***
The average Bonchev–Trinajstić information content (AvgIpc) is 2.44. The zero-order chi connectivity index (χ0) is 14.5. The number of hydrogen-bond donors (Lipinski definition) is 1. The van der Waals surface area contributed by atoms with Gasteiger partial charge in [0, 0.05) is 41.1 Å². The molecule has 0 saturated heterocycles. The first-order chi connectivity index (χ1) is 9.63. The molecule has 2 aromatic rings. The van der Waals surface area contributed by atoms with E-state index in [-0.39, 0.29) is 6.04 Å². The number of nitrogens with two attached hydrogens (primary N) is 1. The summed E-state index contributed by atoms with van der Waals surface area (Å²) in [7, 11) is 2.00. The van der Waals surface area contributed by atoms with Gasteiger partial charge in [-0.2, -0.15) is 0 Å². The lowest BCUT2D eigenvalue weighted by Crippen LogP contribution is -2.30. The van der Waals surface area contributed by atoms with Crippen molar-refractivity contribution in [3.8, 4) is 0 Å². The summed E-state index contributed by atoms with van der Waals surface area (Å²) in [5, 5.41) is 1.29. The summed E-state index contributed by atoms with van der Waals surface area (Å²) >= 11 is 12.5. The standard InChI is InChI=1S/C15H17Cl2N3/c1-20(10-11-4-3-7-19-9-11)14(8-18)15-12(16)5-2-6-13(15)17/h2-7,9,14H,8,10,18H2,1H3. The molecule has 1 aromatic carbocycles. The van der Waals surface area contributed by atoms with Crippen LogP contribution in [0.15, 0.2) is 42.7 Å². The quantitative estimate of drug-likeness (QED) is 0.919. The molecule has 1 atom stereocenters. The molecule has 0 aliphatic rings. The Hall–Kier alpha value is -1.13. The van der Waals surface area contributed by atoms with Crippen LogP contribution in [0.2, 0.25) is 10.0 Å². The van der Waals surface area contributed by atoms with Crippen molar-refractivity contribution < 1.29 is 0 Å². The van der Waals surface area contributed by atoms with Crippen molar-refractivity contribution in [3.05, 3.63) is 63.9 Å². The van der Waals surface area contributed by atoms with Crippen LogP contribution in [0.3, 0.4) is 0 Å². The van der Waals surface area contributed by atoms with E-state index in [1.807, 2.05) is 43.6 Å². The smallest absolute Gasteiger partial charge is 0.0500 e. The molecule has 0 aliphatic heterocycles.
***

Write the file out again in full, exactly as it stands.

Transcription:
The average Bonchev–Trinajstić information content (AvgIpc) is 2.44. The zero-order chi connectivity index (χ0) is 14.5. The number of hydrogen-bond donors (Lipinski definition) is 1. The van der Waals surface area contributed by atoms with Gasteiger partial charge in [0, 0.05) is 41.1 Å². The molecule has 0 saturated heterocycles. The first-order chi connectivity index (χ1) is 9.63. The molecule has 2 aromatic rings. The van der Waals surface area contributed by atoms with E-state index in [-0.39, 0.29) is 6.04 Å². The number of nitrogens with two attached hydrogens (primary N) is 1. The summed E-state index contributed by atoms with van der Waals surface area (Å²) in [7, 11) is 2.00. The van der Waals surface area contributed by atoms with Gasteiger partial charge in [-0.2, -0.15) is 0 Å². The lowest BCUT2D eigenvalue weighted by Crippen LogP contribution is -2.30. The van der Waals surface area contributed by atoms with Crippen molar-refractivity contribution in [3.8, 4) is 0 Å². The summed E-state index contributed by atoms with van der Waals surface area (Å²) in [5, 5.41) is 1.29. The summed E-state index contributed by atoms with van der Waals surface area (Å²) >= 11 is 12.5. The standard InChI is InChI=1S/C15H17Cl2N3/c1-20(10-11-4-3-7-19-9-11)14(8-18)15-12(16)5-2-6-13(15)17/h2-7,9,14H,8,10,18H2,1H3. The molecule has 1 aromatic carbocycles. The van der Waals surface area contributed by atoms with Crippen LogP contribution in [0.15, 0.2) is 42.7 Å². The quantitative estimate of drug-likeness (QED) is 0.919. The molecule has 1 atom stereocenters. The molecule has 0 aliphatic rings. The Hall–Kier alpha value is -1.13. The van der Waals surface area contributed by atoms with Crippen LogP contribution in [0.2, 0.25) is 10.0 Å². The van der Waals surface area contributed by atoms with Crippen molar-refractivity contribution < 1.29 is 0 Å². The van der Waals surface area contributed by atoms with Crippen molar-refractivity contribution in [3.05, 3.63) is 63.9 Å². The van der Waals surface area contributed by atoms with Crippen LogP contribution in [0.3, 0.4) is 0 Å². The van der Waals surface area contributed by atoms with E-state index in [1.807, 2.05) is 43.6 Å². The smallest absolute Gasteiger partial charge is 0.0500 e. The molecule has 0 aliphatic heterocycles.